The Philadelphia framers may not have predicted the emergence of national political parties, but the 12th Amendment, ratified in 1804, was, in fact, framed with a system of this kind in mind. This occurred after the presidential election of 1800-01, in which the two dominant parties, Federalists led by John Adams and Republicans by Thomas Jefferson, went head to head. Jefferson took home the victory, but only because of a predicament caused by miscalculations because of technical difficulties on the part of the Framers. In one word, Republican voters were left without a way to designate their vote for Jefferson as president and Aaron Burr for vice president instead of vice versa. A few politicians even tried exploiting the ensuing confusion.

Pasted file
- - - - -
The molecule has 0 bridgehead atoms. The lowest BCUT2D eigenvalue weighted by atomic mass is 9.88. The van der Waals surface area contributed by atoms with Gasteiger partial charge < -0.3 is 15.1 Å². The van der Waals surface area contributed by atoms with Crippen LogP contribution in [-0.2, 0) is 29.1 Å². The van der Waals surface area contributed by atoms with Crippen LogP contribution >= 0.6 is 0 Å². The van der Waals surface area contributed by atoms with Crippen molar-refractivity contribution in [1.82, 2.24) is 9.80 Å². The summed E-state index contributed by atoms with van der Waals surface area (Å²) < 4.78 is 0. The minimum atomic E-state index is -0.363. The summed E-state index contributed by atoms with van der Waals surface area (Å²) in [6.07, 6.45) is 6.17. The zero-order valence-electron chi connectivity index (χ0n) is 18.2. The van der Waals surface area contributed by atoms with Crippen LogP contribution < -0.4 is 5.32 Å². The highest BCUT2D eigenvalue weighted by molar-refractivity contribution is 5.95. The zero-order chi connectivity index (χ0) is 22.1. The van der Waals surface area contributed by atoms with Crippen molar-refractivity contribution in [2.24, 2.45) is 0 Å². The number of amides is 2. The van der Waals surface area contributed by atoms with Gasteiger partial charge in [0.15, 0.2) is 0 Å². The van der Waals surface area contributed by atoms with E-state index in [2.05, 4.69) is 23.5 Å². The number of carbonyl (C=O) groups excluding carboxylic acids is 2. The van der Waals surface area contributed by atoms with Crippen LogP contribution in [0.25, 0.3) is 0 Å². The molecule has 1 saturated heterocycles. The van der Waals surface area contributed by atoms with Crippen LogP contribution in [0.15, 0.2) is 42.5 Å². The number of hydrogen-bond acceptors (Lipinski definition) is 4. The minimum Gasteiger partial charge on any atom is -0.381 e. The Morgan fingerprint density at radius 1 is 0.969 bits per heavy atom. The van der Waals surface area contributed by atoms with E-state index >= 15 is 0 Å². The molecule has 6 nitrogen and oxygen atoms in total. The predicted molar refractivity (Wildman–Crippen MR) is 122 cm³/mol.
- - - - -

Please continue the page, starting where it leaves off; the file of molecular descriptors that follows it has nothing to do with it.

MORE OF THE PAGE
Here comes the 12th Amendment, the solution that granted each party the ability to choose one presidential candidate and one vice presidential candidate as the face for their respective positions. With the modifications, future presidential elections would be populist and partisan affairs would feature two competing tickets. This Electoral College system is in place today thanks to the 12th Amendment, not the one the original Philadelphia Framers had in mind. The concern with the general citizenry’s lack of knowledge was, for the most part, solved by 1800, which means that there should have been no further need for the Electoral College. What we don’t learn in middle school civics is the real underlying motive that kept the system running and posed a danger for the direct national elections of 1787 and 1803: slavery.